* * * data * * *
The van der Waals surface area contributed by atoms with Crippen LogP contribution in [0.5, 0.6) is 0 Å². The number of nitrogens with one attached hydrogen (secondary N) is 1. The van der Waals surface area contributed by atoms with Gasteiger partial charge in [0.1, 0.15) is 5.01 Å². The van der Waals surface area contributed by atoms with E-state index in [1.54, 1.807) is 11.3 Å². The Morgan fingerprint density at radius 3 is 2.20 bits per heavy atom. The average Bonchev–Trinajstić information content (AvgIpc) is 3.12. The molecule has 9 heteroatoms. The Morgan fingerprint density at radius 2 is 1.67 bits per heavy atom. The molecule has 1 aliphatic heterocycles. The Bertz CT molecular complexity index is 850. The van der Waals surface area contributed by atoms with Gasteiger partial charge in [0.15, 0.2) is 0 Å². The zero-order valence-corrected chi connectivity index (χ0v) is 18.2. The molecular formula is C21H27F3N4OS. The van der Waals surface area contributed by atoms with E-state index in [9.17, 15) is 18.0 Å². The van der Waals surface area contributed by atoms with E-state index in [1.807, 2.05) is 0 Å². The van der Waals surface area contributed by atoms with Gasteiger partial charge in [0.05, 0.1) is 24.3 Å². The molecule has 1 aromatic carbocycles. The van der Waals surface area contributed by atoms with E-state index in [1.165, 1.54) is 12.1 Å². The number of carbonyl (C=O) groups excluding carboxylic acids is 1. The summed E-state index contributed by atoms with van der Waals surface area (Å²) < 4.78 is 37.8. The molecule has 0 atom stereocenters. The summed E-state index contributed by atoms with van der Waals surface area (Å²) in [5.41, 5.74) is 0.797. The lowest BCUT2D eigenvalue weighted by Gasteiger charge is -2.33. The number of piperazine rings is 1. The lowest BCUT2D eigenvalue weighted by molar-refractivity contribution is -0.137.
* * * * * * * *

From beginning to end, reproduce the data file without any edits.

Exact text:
The van der Waals surface area contributed by atoms with Crippen LogP contribution in [0.5, 0.6) is 0 Å². The number of nitrogens with one attached hydrogen (secondary N) is 1. The van der Waals surface area contributed by atoms with Gasteiger partial charge in [0.1, 0.15) is 5.01 Å². The van der Waals surface area contributed by atoms with E-state index in [1.54, 1.807) is 11.3 Å². The Morgan fingerprint density at radius 3 is 2.20 bits per heavy atom. The average Bonchev–Trinajstić information content (AvgIpc) is 3.12. The molecule has 9 heteroatoms. The Morgan fingerprint density at radius 2 is 1.67 bits per heavy atom. The molecule has 1 aliphatic heterocycles. The Bertz CT molecular complexity index is 850. The van der Waals surface area contributed by atoms with Gasteiger partial charge in [0.15, 0.2) is 0 Å². The zero-order valence-corrected chi connectivity index (χ0v) is 18.2. The molecular formula is C21H27F3N4OS. The van der Waals surface area contributed by atoms with E-state index in [9.17, 15) is 18.0 Å². The van der Waals surface area contributed by atoms with E-state index in [1.807, 2.05) is 0 Å². The van der Waals surface area contributed by atoms with Gasteiger partial charge in [0.05, 0.1) is 24.3 Å². The molecule has 1 aromatic carbocycles. The van der Waals surface area contributed by atoms with E-state index in [1.165, 1.54) is 12.1 Å². The number of carbonyl (C=O) groups excluding carboxylic acids is 1. The summed E-state index contributed by atoms with van der Waals surface area (Å²) < 4.78 is 37.8. The molecule has 0 atom stereocenters. The summed E-state index contributed by atoms with van der Waals surface area (Å²) in [5.41, 5.74) is 0.797. The lowest BCUT2D eigenvalue weighted by Gasteiger charge is -2.33. The number of piperazine rings is 1. The lowest BCUT2D eigenvalue weighted by molar-refractivity contribution is -0.137.